Derivation of 3-D coseismic surface displacement fields for the 2011 Mw9.0 Tohoku-oki earthquake from InSAR and GPS measurements

J. Hu, Z. W. Li, Xiaoli Ding, J. J. Zhu, Q. Sun

Research output: Journal article publicationJournal articleAcademic researchpeer-review

29 Citations (Scopus)

Abstract

Interferometric synthetic aperture radar (InSAR) and global positioning system (GPS) have obvious deficiencies for monitoring surface deformations, for example, 1-D line-of-sight (LOS) measurements for InSAR and spatially very sparse observations for GPS. In this paper, InSAR and GPSmeasurements are integrated to derive spatially high-resolution 3-D coseismic surface displacement fields of the 2011 Mw 9.0 Tohoku-Oki, Japan earthquake. A unified simultaneous least squares (USLS) approach is developed to minimize the inconsistence between the InSAR results from adjacent paths. 3-D ground displacements are then derived by integrating the InSAR and the GPS measurements with the method of weighted least squares (WLS). Comparisons with independent GPS measurements show that the root mean square errors (RMSEs) of the derived 3-D displacements are 6.30, 4.57 and 1.29 cm for the vertical, east and north components, respectively. The 3-D coseismic displacement map shows that the Honshu Island moved eastwards towards the epicentre and subsided in the eastern part. The maximal displacements in the vertical, east and north directions are -1.5, 5.0 and -2.0 m, respectively. The effects of the density of GPS sites on the InSAR/GPS integration are also investigated. The experimental results reveal that lower to 70 km spatial resolution's GPS observations are adequate to guarantee the accuracies of the 3-D displacements for the Tohoku-Oki earthquake. This demonstrates the applicability of the developed WLS-based InSAR/GPS integration method, as in general the GPS observations are not as dense as those in this study area. Based on the spatially high-resolution 3-D surface displacement fields, we estimate the high-resolution and 3-D strain of the Tohoku-Oki earthquake. The preliminary results show that the Honshu Island suffers from an evident dilatation and shear during the seismic event. Published by Oxford University Press on behalf of The Royal Astronomical Society.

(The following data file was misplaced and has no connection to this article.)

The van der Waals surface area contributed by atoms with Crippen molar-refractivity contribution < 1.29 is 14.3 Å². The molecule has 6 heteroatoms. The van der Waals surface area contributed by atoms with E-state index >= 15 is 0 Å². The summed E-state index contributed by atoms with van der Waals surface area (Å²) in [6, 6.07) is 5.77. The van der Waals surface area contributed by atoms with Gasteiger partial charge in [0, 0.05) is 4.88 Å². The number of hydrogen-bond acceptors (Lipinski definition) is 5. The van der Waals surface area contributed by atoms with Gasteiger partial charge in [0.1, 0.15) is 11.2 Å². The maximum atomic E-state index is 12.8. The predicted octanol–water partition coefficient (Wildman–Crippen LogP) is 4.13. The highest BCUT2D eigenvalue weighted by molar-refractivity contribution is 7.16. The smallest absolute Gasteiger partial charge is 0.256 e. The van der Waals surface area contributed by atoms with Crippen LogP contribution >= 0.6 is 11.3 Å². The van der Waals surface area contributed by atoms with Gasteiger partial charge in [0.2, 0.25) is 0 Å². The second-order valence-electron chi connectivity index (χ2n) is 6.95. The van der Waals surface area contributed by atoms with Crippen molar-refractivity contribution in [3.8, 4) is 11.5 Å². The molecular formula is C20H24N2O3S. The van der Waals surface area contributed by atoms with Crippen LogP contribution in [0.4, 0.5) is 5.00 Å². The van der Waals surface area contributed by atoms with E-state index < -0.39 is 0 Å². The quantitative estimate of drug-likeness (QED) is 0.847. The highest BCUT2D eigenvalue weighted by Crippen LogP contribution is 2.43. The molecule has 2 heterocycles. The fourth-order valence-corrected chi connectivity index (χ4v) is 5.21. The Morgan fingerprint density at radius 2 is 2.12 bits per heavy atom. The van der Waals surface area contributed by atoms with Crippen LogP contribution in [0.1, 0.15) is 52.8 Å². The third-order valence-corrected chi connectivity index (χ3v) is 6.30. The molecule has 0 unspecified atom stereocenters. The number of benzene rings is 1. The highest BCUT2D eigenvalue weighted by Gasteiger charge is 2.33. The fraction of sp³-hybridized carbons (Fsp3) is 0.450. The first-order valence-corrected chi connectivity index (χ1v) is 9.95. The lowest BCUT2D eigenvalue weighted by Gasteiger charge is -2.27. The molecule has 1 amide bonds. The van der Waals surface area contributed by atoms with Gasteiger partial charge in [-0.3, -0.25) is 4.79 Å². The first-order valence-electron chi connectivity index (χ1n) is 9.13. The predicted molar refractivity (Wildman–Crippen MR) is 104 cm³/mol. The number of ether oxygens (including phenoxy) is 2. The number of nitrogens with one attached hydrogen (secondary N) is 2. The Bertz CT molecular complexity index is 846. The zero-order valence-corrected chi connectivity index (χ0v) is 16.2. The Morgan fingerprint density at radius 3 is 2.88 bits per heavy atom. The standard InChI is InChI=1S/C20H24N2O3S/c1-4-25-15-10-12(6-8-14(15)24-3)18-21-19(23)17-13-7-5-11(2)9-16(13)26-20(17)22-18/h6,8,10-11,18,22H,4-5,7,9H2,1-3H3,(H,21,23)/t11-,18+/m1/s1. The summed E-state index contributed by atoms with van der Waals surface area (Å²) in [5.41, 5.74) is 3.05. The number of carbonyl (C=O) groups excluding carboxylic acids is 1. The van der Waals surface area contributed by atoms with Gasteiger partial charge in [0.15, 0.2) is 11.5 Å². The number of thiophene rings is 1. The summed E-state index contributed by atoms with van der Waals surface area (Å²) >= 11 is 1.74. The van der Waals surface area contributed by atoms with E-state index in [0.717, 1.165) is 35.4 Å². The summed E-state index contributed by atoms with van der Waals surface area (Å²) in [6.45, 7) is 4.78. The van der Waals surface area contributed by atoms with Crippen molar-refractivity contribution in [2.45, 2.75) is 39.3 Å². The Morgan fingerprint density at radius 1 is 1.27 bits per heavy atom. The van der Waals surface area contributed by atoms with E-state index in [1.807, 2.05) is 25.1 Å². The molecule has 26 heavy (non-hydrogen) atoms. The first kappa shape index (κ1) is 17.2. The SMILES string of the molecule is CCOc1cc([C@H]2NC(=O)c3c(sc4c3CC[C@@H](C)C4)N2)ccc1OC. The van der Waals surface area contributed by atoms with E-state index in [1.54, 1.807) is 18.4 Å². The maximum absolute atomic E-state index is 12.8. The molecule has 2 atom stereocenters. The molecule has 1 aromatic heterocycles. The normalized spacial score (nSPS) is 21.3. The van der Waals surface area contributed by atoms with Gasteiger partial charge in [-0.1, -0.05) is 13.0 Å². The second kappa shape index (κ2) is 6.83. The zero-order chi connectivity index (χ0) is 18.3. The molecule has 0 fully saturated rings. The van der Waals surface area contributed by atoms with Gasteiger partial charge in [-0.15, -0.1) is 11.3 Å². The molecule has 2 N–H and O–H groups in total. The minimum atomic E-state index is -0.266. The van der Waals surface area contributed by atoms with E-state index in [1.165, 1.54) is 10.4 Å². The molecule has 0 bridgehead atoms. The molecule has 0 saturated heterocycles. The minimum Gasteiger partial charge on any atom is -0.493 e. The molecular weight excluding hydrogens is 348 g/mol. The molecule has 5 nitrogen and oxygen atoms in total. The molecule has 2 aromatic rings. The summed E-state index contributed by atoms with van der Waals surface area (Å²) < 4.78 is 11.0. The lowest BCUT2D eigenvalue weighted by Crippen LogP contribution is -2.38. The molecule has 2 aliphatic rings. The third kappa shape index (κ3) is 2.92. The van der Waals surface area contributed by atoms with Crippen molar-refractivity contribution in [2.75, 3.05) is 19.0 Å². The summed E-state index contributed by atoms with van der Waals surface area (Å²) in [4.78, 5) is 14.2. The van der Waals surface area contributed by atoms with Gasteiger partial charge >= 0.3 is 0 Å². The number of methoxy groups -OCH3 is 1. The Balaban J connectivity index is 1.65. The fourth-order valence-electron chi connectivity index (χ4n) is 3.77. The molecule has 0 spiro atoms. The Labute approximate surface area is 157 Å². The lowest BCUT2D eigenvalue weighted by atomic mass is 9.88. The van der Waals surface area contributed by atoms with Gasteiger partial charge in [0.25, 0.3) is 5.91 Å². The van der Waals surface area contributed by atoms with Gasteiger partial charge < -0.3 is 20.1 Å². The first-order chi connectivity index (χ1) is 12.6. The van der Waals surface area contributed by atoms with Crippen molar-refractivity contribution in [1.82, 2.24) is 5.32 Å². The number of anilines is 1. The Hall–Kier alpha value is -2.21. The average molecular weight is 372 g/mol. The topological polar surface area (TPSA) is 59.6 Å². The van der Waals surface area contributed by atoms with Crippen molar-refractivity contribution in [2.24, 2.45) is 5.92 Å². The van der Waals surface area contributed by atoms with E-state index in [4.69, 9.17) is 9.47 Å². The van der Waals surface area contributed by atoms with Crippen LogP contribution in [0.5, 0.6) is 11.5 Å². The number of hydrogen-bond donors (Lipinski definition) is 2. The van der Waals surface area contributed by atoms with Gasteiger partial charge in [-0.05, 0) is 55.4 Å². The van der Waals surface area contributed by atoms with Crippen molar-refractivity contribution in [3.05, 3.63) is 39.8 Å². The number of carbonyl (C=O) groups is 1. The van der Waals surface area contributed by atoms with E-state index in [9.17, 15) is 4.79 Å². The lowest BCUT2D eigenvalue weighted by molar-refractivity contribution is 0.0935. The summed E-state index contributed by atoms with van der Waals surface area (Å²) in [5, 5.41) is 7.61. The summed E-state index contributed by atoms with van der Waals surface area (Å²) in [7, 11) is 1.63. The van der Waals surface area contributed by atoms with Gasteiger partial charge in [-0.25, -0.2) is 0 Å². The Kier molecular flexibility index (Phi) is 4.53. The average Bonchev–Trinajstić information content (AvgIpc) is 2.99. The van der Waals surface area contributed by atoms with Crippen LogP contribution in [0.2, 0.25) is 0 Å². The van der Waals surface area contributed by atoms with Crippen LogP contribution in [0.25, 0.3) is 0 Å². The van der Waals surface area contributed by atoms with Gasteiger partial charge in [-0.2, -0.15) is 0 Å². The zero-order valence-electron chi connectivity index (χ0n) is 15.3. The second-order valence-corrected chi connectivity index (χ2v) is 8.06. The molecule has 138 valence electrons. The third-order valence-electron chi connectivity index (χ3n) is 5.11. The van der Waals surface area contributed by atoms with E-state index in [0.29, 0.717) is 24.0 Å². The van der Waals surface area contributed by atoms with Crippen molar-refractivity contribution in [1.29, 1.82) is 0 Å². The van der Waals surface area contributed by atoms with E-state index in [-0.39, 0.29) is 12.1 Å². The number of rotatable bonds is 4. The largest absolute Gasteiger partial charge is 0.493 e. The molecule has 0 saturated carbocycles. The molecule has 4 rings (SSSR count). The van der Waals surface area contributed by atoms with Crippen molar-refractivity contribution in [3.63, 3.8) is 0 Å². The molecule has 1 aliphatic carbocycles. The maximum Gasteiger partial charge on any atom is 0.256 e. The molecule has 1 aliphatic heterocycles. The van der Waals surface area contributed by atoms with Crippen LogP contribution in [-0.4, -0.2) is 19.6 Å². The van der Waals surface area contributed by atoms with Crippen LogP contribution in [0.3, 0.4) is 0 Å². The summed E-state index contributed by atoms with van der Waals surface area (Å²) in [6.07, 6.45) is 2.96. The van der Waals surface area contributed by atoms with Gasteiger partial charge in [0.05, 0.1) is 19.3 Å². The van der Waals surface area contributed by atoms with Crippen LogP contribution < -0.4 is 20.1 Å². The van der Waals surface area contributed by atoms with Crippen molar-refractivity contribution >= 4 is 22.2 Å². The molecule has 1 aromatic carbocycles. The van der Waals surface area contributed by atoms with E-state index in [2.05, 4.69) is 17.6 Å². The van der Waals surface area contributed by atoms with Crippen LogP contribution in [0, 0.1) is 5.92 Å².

Original languageEnglish
Pages (from-to)573-585
Number of pages13
JournalGeophysical Journal International
Volume192
Issue number2
DOIs
Publication statusPublished - 3 May 2013

Keywords

  • Earthquake ground motions
  • Image processing
  • Radar interferometry
  • Satellite geodesy
  • Spatial analysis

ASJC Scopus subject areas

  • Geophysics
  • Geochemistry and Petrology

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